For over 50 years, Yale’s Comparative Literature department has been one of the preeminent sites, worldwide, for the comparative practice of literary history and analysis, and for the promulgation of literary theory. From its founding as a unique program for wide-ranging, cross-cultural, philologically and theoretically engaged studies of language and literature, the department has been committed to a broad geographic and intellectual scope, both in its graduate curriculum as well as its vibrant undergraduate course of study known as “The Literature Major.” Located at the heart of Yale’s campus, we are a center for multidisciplinary scholarship in over twenty languages, connecting our students and faculty to variety of departments, institutes, and working groups within Yale and beyond.

Department News

June 25, 2020
Hsin-Yuan Peng  Comparative Literature & Film and Media Studies, Meteorology by Cinematic Means: Aesthetics and Epistemology of Weather Images Hsin-Yuan Peng’s research focuses on the use of moving image technologies by Japanese meteorologists Abe Masanao, Nakaya Ukichirō, and their European colleagues. She argues that scientific visualization of weather is a complex act of construction rather than passive documentation. By analyzing meteorological filmmaking it is possible to imagine a...
Illustration from Liu Cixin’s graphic novel ‘The Wandering Earth’ © ComicChina 2019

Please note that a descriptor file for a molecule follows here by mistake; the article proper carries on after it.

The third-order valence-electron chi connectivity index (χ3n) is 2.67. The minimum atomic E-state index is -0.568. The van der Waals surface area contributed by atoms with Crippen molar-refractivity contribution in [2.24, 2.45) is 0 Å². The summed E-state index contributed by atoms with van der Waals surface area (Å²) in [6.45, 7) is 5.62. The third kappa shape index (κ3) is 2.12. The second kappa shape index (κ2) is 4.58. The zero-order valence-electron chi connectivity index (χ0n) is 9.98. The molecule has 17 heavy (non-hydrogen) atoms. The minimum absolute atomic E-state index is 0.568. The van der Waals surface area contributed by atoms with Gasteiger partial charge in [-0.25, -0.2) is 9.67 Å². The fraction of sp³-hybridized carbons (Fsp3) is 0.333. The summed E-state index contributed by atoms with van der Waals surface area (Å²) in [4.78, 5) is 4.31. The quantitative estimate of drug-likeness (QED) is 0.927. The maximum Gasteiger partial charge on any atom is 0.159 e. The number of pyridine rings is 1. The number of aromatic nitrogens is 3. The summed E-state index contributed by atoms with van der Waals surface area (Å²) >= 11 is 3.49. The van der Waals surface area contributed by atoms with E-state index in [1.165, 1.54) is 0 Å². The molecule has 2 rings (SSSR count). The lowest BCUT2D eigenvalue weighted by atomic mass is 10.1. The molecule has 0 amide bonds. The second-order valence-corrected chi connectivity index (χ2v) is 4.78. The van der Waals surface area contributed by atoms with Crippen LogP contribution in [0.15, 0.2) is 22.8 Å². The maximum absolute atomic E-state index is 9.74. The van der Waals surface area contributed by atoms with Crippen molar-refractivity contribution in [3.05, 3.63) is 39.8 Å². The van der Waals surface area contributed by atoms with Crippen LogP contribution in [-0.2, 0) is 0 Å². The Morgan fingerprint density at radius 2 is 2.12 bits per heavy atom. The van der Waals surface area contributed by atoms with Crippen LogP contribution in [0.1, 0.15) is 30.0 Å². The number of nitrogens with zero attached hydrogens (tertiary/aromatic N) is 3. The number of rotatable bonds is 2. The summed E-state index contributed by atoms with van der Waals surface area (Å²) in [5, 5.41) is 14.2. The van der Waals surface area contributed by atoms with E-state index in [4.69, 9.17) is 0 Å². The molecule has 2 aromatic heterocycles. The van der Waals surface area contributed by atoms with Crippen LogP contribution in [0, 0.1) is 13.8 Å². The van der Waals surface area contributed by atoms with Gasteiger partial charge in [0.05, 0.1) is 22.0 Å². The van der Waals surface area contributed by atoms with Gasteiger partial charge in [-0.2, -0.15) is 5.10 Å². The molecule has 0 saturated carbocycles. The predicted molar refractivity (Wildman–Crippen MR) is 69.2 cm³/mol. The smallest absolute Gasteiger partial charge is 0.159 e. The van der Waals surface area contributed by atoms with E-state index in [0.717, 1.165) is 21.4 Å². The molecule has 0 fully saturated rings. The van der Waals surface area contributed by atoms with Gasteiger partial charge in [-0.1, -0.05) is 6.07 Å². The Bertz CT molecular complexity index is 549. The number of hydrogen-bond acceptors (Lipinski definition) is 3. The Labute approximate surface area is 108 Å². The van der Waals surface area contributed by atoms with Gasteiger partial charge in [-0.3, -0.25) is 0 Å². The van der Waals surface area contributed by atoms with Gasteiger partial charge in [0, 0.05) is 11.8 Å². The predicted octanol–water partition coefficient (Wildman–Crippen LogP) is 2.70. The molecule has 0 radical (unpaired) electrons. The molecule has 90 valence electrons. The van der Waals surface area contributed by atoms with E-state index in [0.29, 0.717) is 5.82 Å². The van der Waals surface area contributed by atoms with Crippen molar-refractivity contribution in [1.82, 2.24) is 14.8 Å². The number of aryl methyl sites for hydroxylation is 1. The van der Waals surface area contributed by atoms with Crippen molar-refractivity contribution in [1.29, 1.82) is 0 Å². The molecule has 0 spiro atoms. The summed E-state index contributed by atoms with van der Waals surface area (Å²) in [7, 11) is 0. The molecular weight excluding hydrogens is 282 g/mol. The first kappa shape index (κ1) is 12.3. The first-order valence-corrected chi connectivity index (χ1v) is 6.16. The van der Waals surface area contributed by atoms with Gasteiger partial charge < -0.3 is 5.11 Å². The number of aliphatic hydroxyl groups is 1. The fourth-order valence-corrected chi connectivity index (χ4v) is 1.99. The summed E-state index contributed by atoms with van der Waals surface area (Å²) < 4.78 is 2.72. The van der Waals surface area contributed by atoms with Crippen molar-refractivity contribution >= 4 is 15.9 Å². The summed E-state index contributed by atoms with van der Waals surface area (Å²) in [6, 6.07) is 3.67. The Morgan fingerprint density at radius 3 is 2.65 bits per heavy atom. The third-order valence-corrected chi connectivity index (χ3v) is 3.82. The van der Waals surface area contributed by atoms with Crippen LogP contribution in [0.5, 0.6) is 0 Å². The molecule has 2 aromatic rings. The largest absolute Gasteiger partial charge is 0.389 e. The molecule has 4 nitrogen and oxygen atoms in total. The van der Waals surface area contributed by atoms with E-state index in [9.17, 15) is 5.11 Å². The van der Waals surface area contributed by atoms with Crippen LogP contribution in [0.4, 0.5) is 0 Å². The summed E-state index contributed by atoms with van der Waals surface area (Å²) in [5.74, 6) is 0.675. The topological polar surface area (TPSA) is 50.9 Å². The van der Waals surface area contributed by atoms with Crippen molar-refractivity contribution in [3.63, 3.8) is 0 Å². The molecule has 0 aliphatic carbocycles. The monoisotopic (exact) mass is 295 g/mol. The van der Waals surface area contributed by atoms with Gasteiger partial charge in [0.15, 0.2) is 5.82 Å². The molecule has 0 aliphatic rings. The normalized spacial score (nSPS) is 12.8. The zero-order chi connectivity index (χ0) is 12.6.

May 29, 2020
Why sci-fi could be the secret weapon in China’s soft-power arsenal First came Beijing’s ‘panda diplomacy’. Now there’s a fan-backed drive to host the ‘Olympics of SF’ Last November, thousands of diehard Chinese science-fiction fans thronged to Chengdu for the first ever AsiaCon, a high-profile convention that drew in writers and film-makers from Asia, Europe, the US and the Middle East. The mayor of the capital of Sichuan province gave his blessing against a digitised backdrop of a blue galaxy...
May 21, 2020
Spring 2020 will undoubtedly be remembered as the strangest semester of our lifetimes—the rapid swerve from what should have been a blissful spring break with the promise of warmth and daffodils, to a tightly imposed shutdown that cut us off from each other and forced us to congregate in little boxes on Zoom. But through the fear, the crises, the strange stilling of time, and the disconnections of online teaching, we have been moved and inspired by our students who continued to show up for...